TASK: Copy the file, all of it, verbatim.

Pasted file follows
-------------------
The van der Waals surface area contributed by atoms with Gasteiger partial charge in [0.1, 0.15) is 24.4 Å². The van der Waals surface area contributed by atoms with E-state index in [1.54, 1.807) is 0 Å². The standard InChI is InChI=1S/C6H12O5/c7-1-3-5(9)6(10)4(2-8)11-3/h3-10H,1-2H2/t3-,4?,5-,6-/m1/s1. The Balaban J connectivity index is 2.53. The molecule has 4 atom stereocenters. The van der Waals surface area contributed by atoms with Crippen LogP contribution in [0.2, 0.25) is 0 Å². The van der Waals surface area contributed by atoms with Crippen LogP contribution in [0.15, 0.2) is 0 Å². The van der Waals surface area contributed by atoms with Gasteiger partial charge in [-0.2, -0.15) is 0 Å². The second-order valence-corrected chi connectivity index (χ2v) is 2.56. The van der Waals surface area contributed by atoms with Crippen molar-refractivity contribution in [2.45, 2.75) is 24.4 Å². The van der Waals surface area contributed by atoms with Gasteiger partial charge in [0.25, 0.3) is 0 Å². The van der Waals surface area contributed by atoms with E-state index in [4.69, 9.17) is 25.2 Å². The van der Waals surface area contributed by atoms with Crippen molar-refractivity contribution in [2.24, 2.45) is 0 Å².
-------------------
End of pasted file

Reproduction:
The van der Waals surface area contributed by atoms with Gasteiger partial charge in [0.1, 0.15) is 24.4 Å². The van der Waals surface area contributed by atoms with E-state index in [1.54, 1.807) is 0 Å². The standard InChI is InChI=1S/C6H12O5/c7-1-3-5(9)6(10)4(2-8)11-3/h3-10H,1-2H2/t3-,4?,5-,6-/m1/s1. The Balaban J connectivity index is 2.53. The molecule has 4 atom stereocenters. The van der Waals surface area contributed by atoms with Crippen LogP contribution in [0.2, 0.25) is 0 Å². The van der Waals surface area contributed by atoms with Crippen LogP contribution in [0.15, 0.2) is 0 Å². The van der Waals surface area contributed by atoms with Gasteiger partial charge in [-0.2, -0.15) is 0 Å². The second-order valence-corrected chi connectivity index (χ2v) is 2.56. The van der Waals surface area contributed by atoms with Crippen molar-refractivity contribution in [2.45, 2.75) is 24.4 Å². The van der Waals surface area contributed by atoms with Gasteiger partial charge in [0.25, 0.3) is 0 Å². The van der Waals surface area contributed by atoms with E-state index in [4.69, 9.17) is 25.2 Å². The van der Waals surface area contributed by atoms with Crippen molar-refractivity contribution in [2.24, 2.45) is 0 Å².